India is one month away from the next parliamentary session and more than six months away from the next assembly election.
For politicians focused on governance and policy-making, it’s time to get serious. As a member of the Trinamool Congress, a party that has been a strong and consistent backer of a fair and effective Goods and Services Tax (GST) regime, believing this will be good for West Bengal and good for the country, I am again hopeful that the GST legislation will be passed by the Rajya Sabha.
Unfortunately, before 2014, it was the BJP that jeopardised the GST Bill by raising many objections and not working towards a solution. Now the Congress is paying back the BJP by raising bizarre points about the GST legislation, some of which it had not raised even while it was in government. For two years, the drama has continued. GST was supposed to be introduced by April 1, 2015, but now, at the earliest, we can hope for an introduction by April 1, 2017. The Monsoon Session, with the Rajya Sabha numbers having changed somewhat after the recent elections, is the last chance.
How hypocritical some parties are when it comes to GST (or other laws and policies) is clear from the CPI(M) response. The Communists in Delhi, playing second fiddle to the Congress, are opposing GST and joining the Congress in refusing to do business with the rest of the Rajya Sabha. The Communist government in Kerala, alive to the exigencies of governance, is supporting GST. When he visited Delhi recently, the Kerala Finance Minister, a CPI(M) man, announced he was in favour of the GST law passing in Parliament. Maybe this is what the CPI(M) calls dialectics.
Why is GST important for the economy? Today, there are eight or nine separate taxes and levies imposed on goods and services by state governments and the Union government. Excise duty, additional customs duty, service tax, value-added tax, sales tax, entertainment tax, entry tax, luxury tax…This places an excessive burden of indirect taxes on common people. Also, the tax system has been designed so that end-consumers and market stakeholders are taxed at multiple stages (at least twice).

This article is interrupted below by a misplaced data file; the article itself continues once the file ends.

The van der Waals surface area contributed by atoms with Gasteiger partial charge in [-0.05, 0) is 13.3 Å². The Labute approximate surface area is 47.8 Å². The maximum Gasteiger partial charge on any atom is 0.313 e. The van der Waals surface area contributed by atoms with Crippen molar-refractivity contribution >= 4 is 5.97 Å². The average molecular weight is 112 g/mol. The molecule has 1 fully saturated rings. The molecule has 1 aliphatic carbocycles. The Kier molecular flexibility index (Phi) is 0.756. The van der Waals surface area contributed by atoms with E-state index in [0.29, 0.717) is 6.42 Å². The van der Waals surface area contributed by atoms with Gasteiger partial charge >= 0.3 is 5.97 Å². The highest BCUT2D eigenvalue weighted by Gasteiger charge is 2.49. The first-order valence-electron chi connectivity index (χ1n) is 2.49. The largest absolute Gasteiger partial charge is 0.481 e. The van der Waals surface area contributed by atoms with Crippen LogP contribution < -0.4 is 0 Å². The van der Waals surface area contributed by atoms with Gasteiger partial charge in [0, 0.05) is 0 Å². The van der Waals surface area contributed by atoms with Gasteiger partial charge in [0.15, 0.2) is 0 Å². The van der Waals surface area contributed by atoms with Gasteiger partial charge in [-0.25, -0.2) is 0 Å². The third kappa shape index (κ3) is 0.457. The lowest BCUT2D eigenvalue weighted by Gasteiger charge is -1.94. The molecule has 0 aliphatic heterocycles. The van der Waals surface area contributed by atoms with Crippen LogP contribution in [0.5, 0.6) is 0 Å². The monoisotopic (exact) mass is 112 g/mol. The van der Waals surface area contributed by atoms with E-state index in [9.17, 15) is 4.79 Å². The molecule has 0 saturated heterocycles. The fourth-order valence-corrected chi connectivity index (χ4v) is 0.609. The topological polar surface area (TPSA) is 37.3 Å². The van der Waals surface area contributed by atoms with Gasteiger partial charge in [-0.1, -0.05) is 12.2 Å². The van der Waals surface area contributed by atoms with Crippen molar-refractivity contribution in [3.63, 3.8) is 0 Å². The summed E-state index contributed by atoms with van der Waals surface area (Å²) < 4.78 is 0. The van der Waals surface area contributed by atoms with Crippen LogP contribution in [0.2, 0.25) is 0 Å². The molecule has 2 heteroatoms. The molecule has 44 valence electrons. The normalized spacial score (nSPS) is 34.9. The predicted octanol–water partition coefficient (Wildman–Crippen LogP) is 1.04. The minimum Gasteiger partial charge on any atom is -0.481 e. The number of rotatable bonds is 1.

GST aims to rationalise this maddening tax structure. In the spirit of cooperative federalism, it will subsume all central and state taxes on goods and services into one tax and a Revenue Neutral Rate. For states, tax administration will become streamlined and more efficient. This will take forward the pre-GST tax streamlining that the Trinamool government has already done in West Bengal. Once fully implemented, GST could expand India’s GDP by one to 1.5 per cent.
Trinamool has been consistent in supporting GST. Our election manifestos of 2009, 2011, 2014 and 2016 have underlined the need for this tax reform. Our MPs have spoken in favour of it in parliament, and offered constructive suggestions in the Empowered Committee and Sub-Committees. In 2015, we urged some changes in the interest of state governments. We asked that states be compensated for revenue losses for at least five years, and petroleum and petroleum products be exempted from GST for a period of five years as they constituted a major revenue source for states. These recommendations were accepted.
The GST regime presents a challenge of dual control – scrutiny, audit, assessment, and inquiry by state officials as well as central officials. This will be time-consuming and increase chances of corruption. Trinamool suggested small dealers, with a turnover below Rs. 1.5 crore a year, be exempted from dual control. Finally, the Empowered Committee of State Finance Ministers, headed by my colleague Amit Mitra, the Finance Minister of West Bengal, accepted that small dealers be kept out.
The idea of GST was proposed in 2006. Over 10 years, it has slowly evolved into a framework shaped by political and centre-state consensus. Now, to pass muster, we need to move from “cooperative” federalism to “operative” federalism – and get GST operational. The Monsoon Session is our test.
I only pray the Congress sees reason. Its opposition, even as individual party MPs and Chief Minister have privately spoken of the urgent need for GST, is irresponsible and extremely disappointing. As the rains come down on India, hopefully tempers will cool. And as I wrote once earlier, my GST speech has been ready for quite some time now. I look forward to getting the reason and the opportunity to make it in in July 2016!
Derek O’Brien is leader, Parliamentary party Trinamool Congress (RS), and Chief National spokesperson of the party.
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